If a Libyan "hit squad" entered the United States, the FBI has never confirmed it, Director William H. Webster said yesterday.

Asked if the reports of such a hit squad, suppposedly assigned to assassinate President Reagan or other top U.S. officials, could have been planted to put the government "into a tizzy" and even make it "look somewhat silly," Webster replied: "That's always a possibility."

But the FBI director, interviewed on "This Week With David Brinkley" (ABC, WJLA), said bureau investigators "certainly had enough information and continue to receive enough information to require us to take appropriate investigative steps and we will continue to do that." The publicity over the threats, he added, isn't making the job easy.

"I gather you would have been happier had it never been made public at all?" he was asked.

"Yes, I would," Webster replied.

The story of the Libyan death plot is receding from the headlines now, and the FBI's job may be getting easier. But within the government and on Capitol Hill, there's a trail of bad feelings.

Key among those feelings are suspicions that reports of the plot were publicized purposely by some in the administration, as part of an impromptu anti-Libyan offensive. Some officials and members of Congress feel that the publicity diverted attention from a proven threat, Libya's destabilization of African and Middle East countries friendly to the United States.

Interviews with officials and members of Congress who received privileged briefings turned up a consensus that the White House was justifiably concerned over the intelligence reports of a Libyan-trained hit squad supposedly bound for this country to kill the president or other high officials.

Beyond that, however, there is much disagreement. Some felt the evidence did not justify highly visible security precautions, including anti-sniper teams on the White House roof and decoy limousines spurting through Washington's streets.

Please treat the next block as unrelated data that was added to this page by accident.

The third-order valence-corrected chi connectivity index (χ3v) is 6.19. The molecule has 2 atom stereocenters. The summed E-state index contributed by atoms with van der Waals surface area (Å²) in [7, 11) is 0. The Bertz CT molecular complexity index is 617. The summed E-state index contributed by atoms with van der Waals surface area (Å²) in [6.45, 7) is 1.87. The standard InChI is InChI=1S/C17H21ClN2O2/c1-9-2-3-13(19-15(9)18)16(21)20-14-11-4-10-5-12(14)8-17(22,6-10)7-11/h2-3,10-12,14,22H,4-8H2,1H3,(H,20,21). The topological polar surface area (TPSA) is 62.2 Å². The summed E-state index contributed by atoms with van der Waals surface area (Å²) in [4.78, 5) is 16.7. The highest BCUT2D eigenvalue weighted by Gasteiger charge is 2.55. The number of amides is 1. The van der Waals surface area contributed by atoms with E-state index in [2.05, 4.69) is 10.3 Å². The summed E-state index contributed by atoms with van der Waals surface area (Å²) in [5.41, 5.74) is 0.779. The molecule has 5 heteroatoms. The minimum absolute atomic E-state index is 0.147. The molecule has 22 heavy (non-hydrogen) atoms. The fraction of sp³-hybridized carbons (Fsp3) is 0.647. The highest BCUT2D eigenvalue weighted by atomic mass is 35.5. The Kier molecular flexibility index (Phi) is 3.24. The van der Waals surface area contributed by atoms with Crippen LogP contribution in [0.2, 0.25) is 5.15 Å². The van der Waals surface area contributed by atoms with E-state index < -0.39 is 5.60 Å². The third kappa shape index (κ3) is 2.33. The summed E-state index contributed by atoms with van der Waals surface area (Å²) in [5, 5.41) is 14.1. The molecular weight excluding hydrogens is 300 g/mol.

"I could never discover just what it was that made them take this threat any more seriously than they would any of the others that must come to the White House every day," said one congressman who was briefed in secret.

One of the most critical voices, however, comes from within the administration, where complaints are heard that the White House countenanced or inspired a high-pressure campaign of leaks that distorted the real Libyan danger in the world.

"We are very chagrined over the hype that was put on this by some inside the government," said one high administration source. "We became the victims of our own ineptitude."

This official, who asked not to be identified, feels the episode could have damaged a long-term effort to enlist the support of European allies in a campaign to curb Libyan leader Muammar Qaddafi's attempted subversion of his neighbors, some of them friends of the United States.

Ironically, a State Department study on the Libyan problem had just been presented to the White House at the time the story of the death plot broke in the nation's press in late November. That policy analysis had paid little attention to the reported hit squad threat, concentrating instead on Qaddafi's threats to neighbors such as the Sudan, Chad, and ultimately Saudi Arabia. It also envisioned some joint action of the United States and its allies to force the Libyan leader to desist.

Instead of those documented threats, the official said, the deluge of news leaks from the White House made it appear to allies that "we would be approaching them only on the basis of our reaction to the death threat."